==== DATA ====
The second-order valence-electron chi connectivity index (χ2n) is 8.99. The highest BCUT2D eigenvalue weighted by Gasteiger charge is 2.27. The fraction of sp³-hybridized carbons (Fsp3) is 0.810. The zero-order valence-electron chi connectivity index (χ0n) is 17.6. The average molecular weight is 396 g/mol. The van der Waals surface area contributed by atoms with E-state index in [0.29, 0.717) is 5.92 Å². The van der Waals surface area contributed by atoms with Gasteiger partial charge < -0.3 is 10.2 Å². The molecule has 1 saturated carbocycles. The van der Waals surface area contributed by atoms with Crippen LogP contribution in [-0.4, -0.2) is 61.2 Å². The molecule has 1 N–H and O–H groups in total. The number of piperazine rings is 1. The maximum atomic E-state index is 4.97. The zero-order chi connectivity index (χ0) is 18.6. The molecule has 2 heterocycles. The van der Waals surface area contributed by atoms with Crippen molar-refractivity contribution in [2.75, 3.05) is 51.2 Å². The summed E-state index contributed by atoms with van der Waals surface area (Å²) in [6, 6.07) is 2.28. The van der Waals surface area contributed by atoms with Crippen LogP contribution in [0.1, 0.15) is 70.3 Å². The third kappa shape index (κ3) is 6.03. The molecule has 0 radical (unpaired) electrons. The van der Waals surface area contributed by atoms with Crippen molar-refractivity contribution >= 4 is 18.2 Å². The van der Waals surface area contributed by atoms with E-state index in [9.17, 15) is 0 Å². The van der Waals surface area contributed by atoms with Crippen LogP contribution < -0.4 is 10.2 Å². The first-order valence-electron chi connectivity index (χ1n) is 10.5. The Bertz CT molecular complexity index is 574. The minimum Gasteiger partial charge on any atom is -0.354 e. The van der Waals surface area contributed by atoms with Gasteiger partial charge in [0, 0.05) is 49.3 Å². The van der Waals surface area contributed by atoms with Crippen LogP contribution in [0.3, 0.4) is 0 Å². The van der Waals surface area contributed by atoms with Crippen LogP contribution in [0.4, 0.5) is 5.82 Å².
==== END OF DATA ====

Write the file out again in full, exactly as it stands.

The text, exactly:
The second-order valence-electron chi connectivity index (χ2n) is 8.99. The highest BCUT2D eigenvalue weighted by Gasteiger charge is 2.27. The fraction of sp³-hybridized carbons (Fsp3) is 0.810. The zero-order valence-electron chi connectivity index (χ0n) is 17.6. The average molecular weight is 396 g/mol. The van der Waals surface area contributed by atoms with E-state index in [0.29, 0.717) is 5.92 Å². The van der Waals surface area contributed by atoms with Gasteiger partial charge < -0.3 is 10.2 Å². The molecule has 1 saturated carbocycles. The van der Waals surface area contributed by atoms with Crippen LogP contribution in [-0.4, -0.2) is 61.2 Å². The molecule has 1 N–H and O–H groups in total. The number of piperazine rings is 1. The maximum atomic E-state index is 4.97. The zero-order chi connectivity index (χ0) is 18.6. The molecule has 2 heterocycles. The van der Waals surface area contributed by atoms with Crippen molar-refractivity contribution in [2.75, 3.05) is 51.2 Å². The summed E-state index contributed by atoms with van der Waals surface area (Å²) in [6, 6.07) is 2.28. The van der Waals surface area contributed by atoms with Crippen LogP contribution in [0.1, 0.15) is 70.3 Å². The third kappa shape index (κ3) is 6.03. The molecule has 0 radical (unpaired) electrons. The van der Waals surface area contributed by atoms with Crippen molar-refractivity contribution >= 4 is 18.2 Å². The van der Waals surface area contributed by atoms with E-state index in [9.17, 15) is 0 Å². The van der Waals surface area contributed by atoms with Crippen LogP contribution < -0.4 is 10.2 Å². The first-order valence-electron chi connectivity index (χ1n) is 10.5. The Bertz CT molecular complexity index is 574. The minimum Gasteiger partial charge on any atom is -0.354 e. The van der Waals surface area contributed by atoms with Gasteiger partial charge in [0, 0.05) is 49.3 Å². The van der Waals surface area contributed by atoms with Crippen LogP contribution in [0.3, 0.4) is 0 Å². The van der Waals surface area contributed by atoms with Crippen LogP contribution in [0.4, 0.5) is 5.82 Å².